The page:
by Bill O’Grady, Thomas Wash, and Patrick Fearon-Hernandez, CFA
[Posted: 9:30 AM EST]
Happy Friday the 13th! For the past four years, financial markets have been dealing with elevated levels of uncertainty. The issue of Brexit dominated the EU, policy shifts by the Trump administration and assertive policies from China all contributed to uncertainty. This uncertainty didn’t prevent risk assets from appreciating, but we can safely argue that these issues (and others) likely prevented even higher risk asset prices.
This chart shows the U.S. economic policy uncertainty index, with a 12-month average. Note that uncertainty has been persistently rising since Brexit in mid-2016. Yesterday, some of the clouds parted, while new ones, which we can see on the horizon, are not yet undermining confidence. Let’s take a look at what’s changed over the past 24 hours:
The U.K. election: It was a smashing victory for the Tories. Although we are still waiting for one district, the nearly final results show the Conservatives with 364 seats out of 650 seats. With this level of support, PM Johnson should be able to move just about anything he wants through Parliament. The political shift was astounding and generational.
There were two winners in this election, the Tories and the SNP. Labour was crushed, as were the Liberal-Democrats. The DUP in Northern Ireland also suffered historic losses, meaning Johnson will no longer need to worry about placating the Unionists in implementing Brexit. Here are our initial thoughts on the ramifications of this election:
- Brexit will certainly occur on Johnson’s terms, most likely before year’s end. The next step is to determine the trade deal. Johnson will be beholden to the new Tories in the manufacturing north, meaning he will need to protect manufacturing in the upcoming negotiations. That will probably require an extension for talks, meaning it will take more than a year to complete trade arrangements. It also means the desires of London’s financial district will be less important.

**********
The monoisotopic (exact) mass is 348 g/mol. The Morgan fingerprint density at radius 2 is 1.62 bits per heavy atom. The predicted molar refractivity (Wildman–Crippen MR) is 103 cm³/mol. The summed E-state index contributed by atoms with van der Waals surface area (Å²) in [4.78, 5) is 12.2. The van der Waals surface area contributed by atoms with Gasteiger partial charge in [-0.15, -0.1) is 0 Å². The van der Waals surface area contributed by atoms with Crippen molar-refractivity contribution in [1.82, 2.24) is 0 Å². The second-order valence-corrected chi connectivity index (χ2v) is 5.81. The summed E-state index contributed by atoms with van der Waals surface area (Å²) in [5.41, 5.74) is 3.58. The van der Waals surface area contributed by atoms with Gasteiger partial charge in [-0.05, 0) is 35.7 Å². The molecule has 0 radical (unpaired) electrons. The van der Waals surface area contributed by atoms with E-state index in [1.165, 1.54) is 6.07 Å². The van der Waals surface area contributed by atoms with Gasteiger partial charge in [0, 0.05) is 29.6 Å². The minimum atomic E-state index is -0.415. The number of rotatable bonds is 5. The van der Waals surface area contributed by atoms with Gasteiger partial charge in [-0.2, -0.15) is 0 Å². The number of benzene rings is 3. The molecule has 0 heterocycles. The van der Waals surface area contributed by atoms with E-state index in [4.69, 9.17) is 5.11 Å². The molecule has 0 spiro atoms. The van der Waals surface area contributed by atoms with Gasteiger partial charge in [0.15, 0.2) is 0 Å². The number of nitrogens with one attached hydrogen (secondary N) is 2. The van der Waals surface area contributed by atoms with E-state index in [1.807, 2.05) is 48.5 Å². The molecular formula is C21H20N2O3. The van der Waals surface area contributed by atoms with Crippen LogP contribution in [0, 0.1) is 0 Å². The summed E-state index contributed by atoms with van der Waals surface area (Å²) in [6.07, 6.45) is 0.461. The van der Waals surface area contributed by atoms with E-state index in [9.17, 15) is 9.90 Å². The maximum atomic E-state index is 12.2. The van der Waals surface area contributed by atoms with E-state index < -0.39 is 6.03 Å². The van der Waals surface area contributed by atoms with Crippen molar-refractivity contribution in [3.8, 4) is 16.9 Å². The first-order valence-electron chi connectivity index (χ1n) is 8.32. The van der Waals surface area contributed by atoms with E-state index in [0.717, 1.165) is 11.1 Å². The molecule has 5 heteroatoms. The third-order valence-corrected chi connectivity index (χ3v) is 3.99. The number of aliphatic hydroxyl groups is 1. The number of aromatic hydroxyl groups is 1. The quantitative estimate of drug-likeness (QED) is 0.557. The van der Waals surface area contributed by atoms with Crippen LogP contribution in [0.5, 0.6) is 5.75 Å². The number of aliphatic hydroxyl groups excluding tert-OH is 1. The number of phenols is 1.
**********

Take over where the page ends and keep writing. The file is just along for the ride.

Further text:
- At some point in the next couple of years, Johnson will face the real possibility that Scotland will hold a referendum to leave. He will try to stop it, but he probably can’t. Losing Scotland will reduce the size of the U.K. and perhaps make it less attractive as a venue for investment. Northern Ireland may well be on its way to joining the Republic of Ireland, although the republic in the south has recently shown greater reluctance to unification. Dublin is worried it might face the same problem that West Germany had with East Germany.
- The U.S. and U.K. will likely see relations improve. Britain may find that embrace less than ideal; we suspect Brits will be eating lots of chlorinated chicken in a few years.
- Britain has tended to share trends in U.S. politics. The supply side revolution in the U.S. was preceded by the rise of Thatcher in the U.K. Bill Clinton’s “third way” was shared with the emergence of Tony Blair’s “new Labour.” The Tories are now a working-class party as this election saw the collapse of Labour’s “red wall” in the manufacturing districts. The GOP is rapidly evolving in a similar manner. For the U.S. Democratic Party, the election in the U.K. is clearly worrisome. Labour was beaten mostly because its leader was so far out of the mainstream that he could not deliver voters beyond the most extreme. The party will now face the difficult process of redefining itself.
- As we have noted before, the GBP is deeply undervalued compared to its parity rate. However, the Johnson win and Brexit doesn’t necessarily mean that we rally quickly to parity. Concerns about the shape of trade deals with the EU and U.S., along with the territorial integrity of the current U.K., will probably temper some of the gains. Still, moving into a range of $1.400 to $1.3500 is reasonable in the next few weeks.
- The EU now has to deal with the fact that if the U.K. can exit, so can others.
It would appear that a reading of 40%+ makes one vulnerable to leaving. On that score, Poland, Slovenia, Croatia and Italy are all potential nations for exit. Of those listed, Italy would be the most problematic because an Italexit would probably bring down the Eurozone, too. This may push EU negotiators to hew a hard line against the U.K. in trade talks, but with the caveat that a break in trade with the U.K. will harm the EU as well.